Taringa owned, and why password hashing is important

Email update, 18 September 2017

Today’s KATTFAKTA is about a Latin American social network called Taringa (apparently similar to Reddit). Taringa was hacked, resulting in the theft of 28 million user credentials.

Bazinga! Social network Taringa ‘fesses up to data breach

Latin American social networking site Taringa has suffered a database breach that has resulted in the spill of more than 28 million records. […]

In response, Taringa – which has users all over the Spanish-speaking world – has applied a password reset as well as urging consumers to review their use of login credentials elsewhere to make sure they are not using the same (now compromised) passwords on other sites.

Although the breach affects a consumer site, it poses a risk for corporates because it opens the door to the well-practised hacker tactic of using the same login credentials to break into more sensitive (webmail, online banking) or corporate accounts. The still widespread practice of password reuse opens the door to such credential stuffing attacks.

Taringa was storing user passwords as MD5 hashes, which was a dumb idea 10 years ago and is a spectacularly dumb idea today. Predictably, LeakBase is claiming that they’ve already cracked 94% of all of the passwords in the leak. (Leakbase is a slightly dodgier version of Troy Hunt’s haveibeenpwned.com, and actually cracks and displays leaked passwords if you pay them.)

Unfortunately, ignoring the negligence of Taringa’s owners, the news has highlighted a gap in the understanding of how password hashing and cracking works, even among the tech industry:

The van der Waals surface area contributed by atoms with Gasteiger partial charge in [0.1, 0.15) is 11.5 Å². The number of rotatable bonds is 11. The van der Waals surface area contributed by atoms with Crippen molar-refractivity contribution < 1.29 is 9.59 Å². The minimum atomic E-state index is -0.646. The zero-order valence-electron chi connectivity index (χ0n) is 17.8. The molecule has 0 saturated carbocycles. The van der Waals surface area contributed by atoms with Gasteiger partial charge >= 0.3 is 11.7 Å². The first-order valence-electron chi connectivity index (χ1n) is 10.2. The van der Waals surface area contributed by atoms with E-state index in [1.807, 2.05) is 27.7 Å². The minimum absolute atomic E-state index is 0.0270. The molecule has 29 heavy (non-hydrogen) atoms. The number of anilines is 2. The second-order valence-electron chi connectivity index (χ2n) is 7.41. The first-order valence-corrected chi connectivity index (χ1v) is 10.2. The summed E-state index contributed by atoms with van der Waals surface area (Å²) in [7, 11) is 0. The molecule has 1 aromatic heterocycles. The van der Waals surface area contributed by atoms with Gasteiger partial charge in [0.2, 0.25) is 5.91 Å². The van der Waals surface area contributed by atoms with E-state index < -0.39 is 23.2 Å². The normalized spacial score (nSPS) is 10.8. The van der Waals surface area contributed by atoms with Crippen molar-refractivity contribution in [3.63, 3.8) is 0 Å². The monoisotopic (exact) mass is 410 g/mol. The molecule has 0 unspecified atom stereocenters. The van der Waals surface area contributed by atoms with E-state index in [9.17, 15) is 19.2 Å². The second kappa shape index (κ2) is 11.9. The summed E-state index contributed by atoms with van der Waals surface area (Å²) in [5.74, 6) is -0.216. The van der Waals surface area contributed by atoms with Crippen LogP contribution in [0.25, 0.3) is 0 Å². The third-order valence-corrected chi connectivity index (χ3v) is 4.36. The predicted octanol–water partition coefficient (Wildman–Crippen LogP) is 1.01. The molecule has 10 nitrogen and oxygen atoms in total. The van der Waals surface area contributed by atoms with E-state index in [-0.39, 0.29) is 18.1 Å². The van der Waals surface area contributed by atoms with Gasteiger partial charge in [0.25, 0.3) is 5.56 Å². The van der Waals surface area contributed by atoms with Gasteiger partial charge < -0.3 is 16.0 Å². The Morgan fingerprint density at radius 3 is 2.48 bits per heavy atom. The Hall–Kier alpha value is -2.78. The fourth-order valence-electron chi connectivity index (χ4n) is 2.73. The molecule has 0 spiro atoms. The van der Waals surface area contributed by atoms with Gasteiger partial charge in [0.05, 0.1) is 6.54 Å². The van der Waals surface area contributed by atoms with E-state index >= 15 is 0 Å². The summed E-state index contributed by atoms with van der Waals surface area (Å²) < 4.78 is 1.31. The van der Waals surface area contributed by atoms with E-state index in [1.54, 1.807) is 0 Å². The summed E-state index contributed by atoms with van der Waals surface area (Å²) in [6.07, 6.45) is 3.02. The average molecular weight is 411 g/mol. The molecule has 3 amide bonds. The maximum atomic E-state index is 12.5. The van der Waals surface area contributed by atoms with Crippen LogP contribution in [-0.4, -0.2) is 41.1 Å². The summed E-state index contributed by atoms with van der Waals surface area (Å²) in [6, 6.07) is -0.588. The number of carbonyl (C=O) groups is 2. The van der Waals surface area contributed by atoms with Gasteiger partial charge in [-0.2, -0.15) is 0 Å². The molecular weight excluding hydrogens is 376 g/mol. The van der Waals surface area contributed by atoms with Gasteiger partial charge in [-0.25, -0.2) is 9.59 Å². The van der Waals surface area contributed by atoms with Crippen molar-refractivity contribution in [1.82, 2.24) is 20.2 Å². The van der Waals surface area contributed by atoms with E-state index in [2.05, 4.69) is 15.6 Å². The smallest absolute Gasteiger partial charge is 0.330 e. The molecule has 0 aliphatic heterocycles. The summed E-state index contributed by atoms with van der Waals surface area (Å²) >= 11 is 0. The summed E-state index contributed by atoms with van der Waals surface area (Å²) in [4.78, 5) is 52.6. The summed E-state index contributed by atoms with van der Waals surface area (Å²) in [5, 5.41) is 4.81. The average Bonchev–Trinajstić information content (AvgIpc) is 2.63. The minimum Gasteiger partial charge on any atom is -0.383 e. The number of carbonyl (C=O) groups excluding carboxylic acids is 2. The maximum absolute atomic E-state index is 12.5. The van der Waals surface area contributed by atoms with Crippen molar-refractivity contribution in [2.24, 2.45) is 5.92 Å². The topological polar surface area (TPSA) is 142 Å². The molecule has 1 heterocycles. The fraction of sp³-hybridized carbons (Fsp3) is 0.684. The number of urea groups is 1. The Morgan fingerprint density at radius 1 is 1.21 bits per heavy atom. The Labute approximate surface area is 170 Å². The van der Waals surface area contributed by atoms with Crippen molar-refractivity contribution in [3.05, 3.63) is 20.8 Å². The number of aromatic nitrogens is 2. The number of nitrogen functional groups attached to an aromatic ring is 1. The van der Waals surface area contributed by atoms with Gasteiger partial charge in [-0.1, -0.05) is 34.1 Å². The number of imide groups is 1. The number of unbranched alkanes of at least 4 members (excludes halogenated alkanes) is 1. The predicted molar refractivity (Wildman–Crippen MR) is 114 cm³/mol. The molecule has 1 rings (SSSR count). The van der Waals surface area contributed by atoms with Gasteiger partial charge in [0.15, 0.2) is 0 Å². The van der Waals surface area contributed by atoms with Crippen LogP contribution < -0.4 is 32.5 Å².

Andrew Clarke, EMEA director at One Identity, opined: “The reported breach at Taringa highlights some fundamental issues. The fact that an administrative file holding passwords was accessible demonstrates little or no control over privileged accounts. Then the passwords were easily cracked since the company used a weak MD5 (128-bit) algorithm rather than SHA-256.”

I hesitate to use Clarke as an example, because he probably just misspoke, but it’s worth pulling this apart.

What is a hash?

Fundamentally, the purpose of a ‘hash’ is to be a “one-way function”: you put a password in one end, and out comes a string of gibberish.

MD5 is a hashing function. For example, the MD5 hash for “password” is “5f4dcc3b5aa765d61d8327deb882cf99”.

Strong hashing functions (MD5 is not one) are intended to make it impossible, or at least extremely infeasible, for someone to ‘reverse’ the hash – i.e. given the MD5 hash above, I shouldn’t be able to determine that the original input was “password”. In addition, hashes are generally designed so that a minor change in the input causes a massive change in the output.

For example, the MD5 hash for “pAssword” is “2d152c2e223139101ba9a8fa9b327842”. A tiny change from ‘a’ to ‘A’ in the input causes almost every character in the output to change.

Hashes are used everywhere in security, because this property means we can verify that data hasn’t been modified or tampered with. Some hashing functions are better than others: MD5 is famously broken because it is possible to deliberately create collisions.